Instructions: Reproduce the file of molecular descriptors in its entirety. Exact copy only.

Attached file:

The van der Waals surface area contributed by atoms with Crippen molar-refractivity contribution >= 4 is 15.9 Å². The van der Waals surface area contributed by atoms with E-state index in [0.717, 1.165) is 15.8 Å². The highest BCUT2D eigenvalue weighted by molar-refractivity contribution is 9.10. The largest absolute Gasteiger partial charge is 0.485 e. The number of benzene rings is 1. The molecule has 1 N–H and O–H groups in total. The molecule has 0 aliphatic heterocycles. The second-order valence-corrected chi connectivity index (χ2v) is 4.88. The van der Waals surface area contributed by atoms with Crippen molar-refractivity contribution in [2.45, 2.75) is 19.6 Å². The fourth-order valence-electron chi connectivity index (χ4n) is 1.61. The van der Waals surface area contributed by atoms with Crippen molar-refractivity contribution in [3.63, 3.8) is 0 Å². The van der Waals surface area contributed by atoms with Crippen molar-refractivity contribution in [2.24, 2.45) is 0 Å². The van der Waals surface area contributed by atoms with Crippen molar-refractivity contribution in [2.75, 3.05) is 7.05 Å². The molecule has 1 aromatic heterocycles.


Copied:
The van der Waals surface area contributed by atoms with Crippen molar-refractivity contribution >= 4 is 15.9 Å². The van der Waals surface area contributed by atoms with E-state index in [0.717, 1.165) is 15.8 Å². The highest BCUT2D eigenvalue weighted by molar-refractivity contribution is 9.10. The largest absolute Gasteiger partial charge is 0.485 e. The number of benzene rings is 1. The molecule has 1 N–H and O–H groups in total. The molecule has 0 aliphatic heterocycles. The second-order valence-corrected chi connectivity index (χ2v) is 4.88. The van der Waals surface area contributed by atoms with Crippen molar-refractivity contribution in [2.45, 2.75) is 19.6 Å². The fourth-order valence-electron chi connectivity index (χ4n) is 1.61. The van der Waals surface area contributed by atoms with Crippen molar-refractivity contribution in [3.63, 3.8) is 0 Å². The van der Waals surface area contributed by atoms with Crippen molar-refractivity contribution in [2.24, 2.45) is 0 Å². The van der Waals surface area contributed by atoms with Crippen molar-refractivity contribution in [2.75, 3.05) is 7.05 Å². The molecule has 1 aromatic heterocycles.